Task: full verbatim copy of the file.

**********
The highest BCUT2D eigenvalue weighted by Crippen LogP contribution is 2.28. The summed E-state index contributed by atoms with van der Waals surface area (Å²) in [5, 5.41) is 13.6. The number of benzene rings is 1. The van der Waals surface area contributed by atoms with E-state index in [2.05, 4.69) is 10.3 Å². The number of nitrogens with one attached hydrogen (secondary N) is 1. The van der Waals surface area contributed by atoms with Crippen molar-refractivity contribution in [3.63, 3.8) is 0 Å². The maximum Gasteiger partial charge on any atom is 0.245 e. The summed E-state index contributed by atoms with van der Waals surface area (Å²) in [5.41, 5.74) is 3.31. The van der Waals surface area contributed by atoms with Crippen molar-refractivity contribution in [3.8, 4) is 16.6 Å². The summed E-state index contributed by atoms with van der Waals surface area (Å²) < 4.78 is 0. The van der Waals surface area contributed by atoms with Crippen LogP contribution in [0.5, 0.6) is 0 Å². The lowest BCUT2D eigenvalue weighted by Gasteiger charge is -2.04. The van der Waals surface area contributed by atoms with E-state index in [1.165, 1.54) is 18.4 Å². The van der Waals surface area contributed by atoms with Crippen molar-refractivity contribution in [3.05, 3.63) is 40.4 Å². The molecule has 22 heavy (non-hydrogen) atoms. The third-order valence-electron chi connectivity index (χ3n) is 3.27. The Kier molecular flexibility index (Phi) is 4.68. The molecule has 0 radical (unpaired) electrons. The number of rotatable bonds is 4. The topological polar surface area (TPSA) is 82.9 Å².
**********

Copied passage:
The highest BCUT2D eigenvalue weighted by Crippen LogP contribution is 2.28. The summed E-state index contributed by atoms with van der Waals surface area (Å²) in [5, 5.41) is 13.6. The number of benzene rings is 1. The van der Waals surface area contributed by atoms with E-state index in [2.05, 4.69) is 10.3 Å². The number of nitrogens with one attached hydrogen (secondary N) is 1. The van der Waals surface area contributed by atoms with Crippen molar-refractivity contribution in [3.63, 3.8) is 0 Å². The maximum Gasteiger partial charge on any atom is 0.245 e. The summed E-state index contributed by atoms with van der Waals surface area (Å²) in [5.41, 5.74) is 3.31. The van der Waals surface area contributed by atoms with Crippen molar-refractivity contribution in [3.8, 4) is 16.6 Å². The summed E-state index contributed by atoms with van der Waals surface area (Å²) < 4.78 is 0. The van der Waals surface area contributed by atoms with Crippen LogP contribution in [0.5, 0.6) is 0 Å². The lowest BCUT2D eigenvalue weighted by Gasteiger charge is -2.04. The van der Waals surface area contributed by atoms with E-state index in [1.165, 1.54) is 18.4 Å². The van der Waals surface area contributed by atoms with Crippen molar-refractivity contribution in [3.05, 3.63) is 40.4 Å². The molecule has 22 heavy (non-hydrogen) atoms. The third-order valence-electron chi connectivity index (χ3n) is 3.27. The Kier molecular flexibility index (Phi) is 4.68. The molecule has 0 radical (unpaired) electrons. The number of rotatable bonds is 4. The topological polar surface area (TPSA) is 82.9 Å².